In just another three weeks, worshippers at the First Congregational Church of West Tisbury will be going home from the Agricultural Society barn, where they have been holding services since the first Sunday in January, to their renovated 1833 meeting house. They will find shiny refinished pine floors, repainted ceilings, walls and pews — altogether a gleaming new house of worship.
It was more than half a century ago, in 1961, that the church was last renovated. That was when the Rev. Elden H. Mills occupied the pulpit and gave the church a new “old” look — the one it has today. At the time its tin ceiling was removed, along with its two Victorian stained-glass windows and its Victorian pulpit. The two doors that had led into the church sanctuary were turned to one, a center aisle was added and the choir loft enlarged. Altogether, those alterations transformed the church interior into its present colonial form.
Prior to 1961, the last renovation took place in 1910 when the tin ceiling, popular in those days, had been put in place, a carpet added, and the interior walls “tinted,” according to accounts of the day — all at a cost of $275. During that renovation, the Grange Hall opened its doors to the church congregants on Sundays.
Down through the centuries, West Tisbury has had a parade of church structures. They were many times renovated, sometimes quite drastically, until today’s church was constructed on cemetery ground in 1832.
The town got its first church structure in the 17th century. It was a simple meeting house erected on South road, probably near today’s Grange Hall, according to Bank’s History of Martha’s Vineyard and the late Joseph G. Kraetzer’s historical notes on the town’s religious history. It was replaced by the Second Meeting House on the south side of the cemetery at the start of the 18th century, and by a Third Meeting House there in the 1730s.
In the 1760s, there was a drastic renovation of that meeting house that included cutting the structure in two, adding 16 feet to it, diamond-glass windows and more pews. Then, only a little more than 60 years later, in 1788, the congregation had grown enough to need still another renovation and even more pews.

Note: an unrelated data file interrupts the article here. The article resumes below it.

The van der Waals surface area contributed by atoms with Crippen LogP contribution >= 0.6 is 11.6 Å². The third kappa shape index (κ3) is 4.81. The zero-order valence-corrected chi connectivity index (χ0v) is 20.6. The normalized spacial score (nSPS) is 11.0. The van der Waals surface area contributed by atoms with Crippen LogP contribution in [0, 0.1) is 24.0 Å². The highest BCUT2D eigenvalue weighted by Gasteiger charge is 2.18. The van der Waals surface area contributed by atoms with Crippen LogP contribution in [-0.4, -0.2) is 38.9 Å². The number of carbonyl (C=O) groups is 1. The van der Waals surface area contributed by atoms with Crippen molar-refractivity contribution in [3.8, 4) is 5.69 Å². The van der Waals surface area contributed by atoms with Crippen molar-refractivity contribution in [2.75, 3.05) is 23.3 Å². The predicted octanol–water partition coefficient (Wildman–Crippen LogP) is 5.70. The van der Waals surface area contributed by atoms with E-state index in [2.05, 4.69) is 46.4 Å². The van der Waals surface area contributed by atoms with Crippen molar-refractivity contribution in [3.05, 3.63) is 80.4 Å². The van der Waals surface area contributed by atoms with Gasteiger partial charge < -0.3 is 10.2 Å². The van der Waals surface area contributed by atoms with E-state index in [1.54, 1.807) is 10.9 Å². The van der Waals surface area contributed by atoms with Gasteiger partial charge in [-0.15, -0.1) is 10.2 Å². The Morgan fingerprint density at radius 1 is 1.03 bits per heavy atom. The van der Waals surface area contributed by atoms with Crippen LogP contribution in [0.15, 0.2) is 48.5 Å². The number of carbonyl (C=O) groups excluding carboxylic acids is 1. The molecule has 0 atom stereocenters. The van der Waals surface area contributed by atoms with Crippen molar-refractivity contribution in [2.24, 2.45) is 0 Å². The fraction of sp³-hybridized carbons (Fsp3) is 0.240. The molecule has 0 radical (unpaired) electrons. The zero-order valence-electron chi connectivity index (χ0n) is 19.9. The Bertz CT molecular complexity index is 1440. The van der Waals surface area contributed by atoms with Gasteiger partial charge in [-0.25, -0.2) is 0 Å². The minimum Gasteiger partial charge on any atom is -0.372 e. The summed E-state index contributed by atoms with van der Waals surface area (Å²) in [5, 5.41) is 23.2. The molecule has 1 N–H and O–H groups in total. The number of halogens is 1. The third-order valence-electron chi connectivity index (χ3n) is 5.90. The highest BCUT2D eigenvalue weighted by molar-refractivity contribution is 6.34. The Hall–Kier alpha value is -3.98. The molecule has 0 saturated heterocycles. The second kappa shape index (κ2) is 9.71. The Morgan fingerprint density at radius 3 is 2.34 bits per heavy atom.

In the 19th century it was clear that renovations and more pews were just postponing the inevitable. The dilapidated Third Meeting House was torn down and the present West Tisbury Congregational Church replaced it on its predecessor’s cemetery site, and the belfry was added. Much of the cost of construction was paid for by a â¨fundraising effort of having congregants purchase the pews. Depending on its location, a pew could cost between $20 and $56, with a $20 pew being situated almost outside the church door. There it stayed until 1866 when it was moved to its present town center site, and the clock was added in 1895. It is to this structure, with its wide pine floors and fresh paint, that on the fourth Sunday of this month, congregants will be returning for Sunday worship.
The nearly two months of recent barn services have proved to be an unexpected pleasure for most congregants. Nine-year-old Hardy Eville, who has had the job of lighting the candle in the church sanctuary each Sunday, has found the task to be “really fun” and hopes it will be a practice that will be continued when worship services are back in the church itself. Choir member Miki Badnek, accustomed to singing in the church choir loft, has found it rewarding to be facing the congregation and seeing the pleasure on listeners’ faces during the choir’s songs.
”When we’re up in the choir loft, we’re just seeing the tops of their heads, after all,” she said.
Other worshippers enjoy the brightness of the barn space on a sunny Sunday morning when the light shines down on the congregation through the big high windows.
“The barn has been a beautiful alternative location,” Dionis Montrowl said. Like her, most have found the barn atmosphere “cheery and warm” and the minister, the Rev. Cathlin Baker, has enjoyed “the informality of the space.”
Instead of seeing, at the front of the sanctuary, the gilded wooden cross made by the Rev. John E. Wallace, minister of the church from 1974 to 1982, congregants in the barn are looking up at a barn-raising painting by Jules Worthington. One of the attendees at the worship services has been Glenn Hearn who was a participant in that barn-raising event, and appears in the painting.
If worshippers’ eyes wander during Sunday services, they can also rest on either an Alison Shaw photograph or an Allen Whiting painting, or on the handsome Ag Hall fireplace, even though it’s without a fire.
But none of this means, of course, that the church congregation isn’t looking forward to being back in its proper church home and, especially, to seeing it with its bright new look. And they’re hoping that this new look will last a long, long time.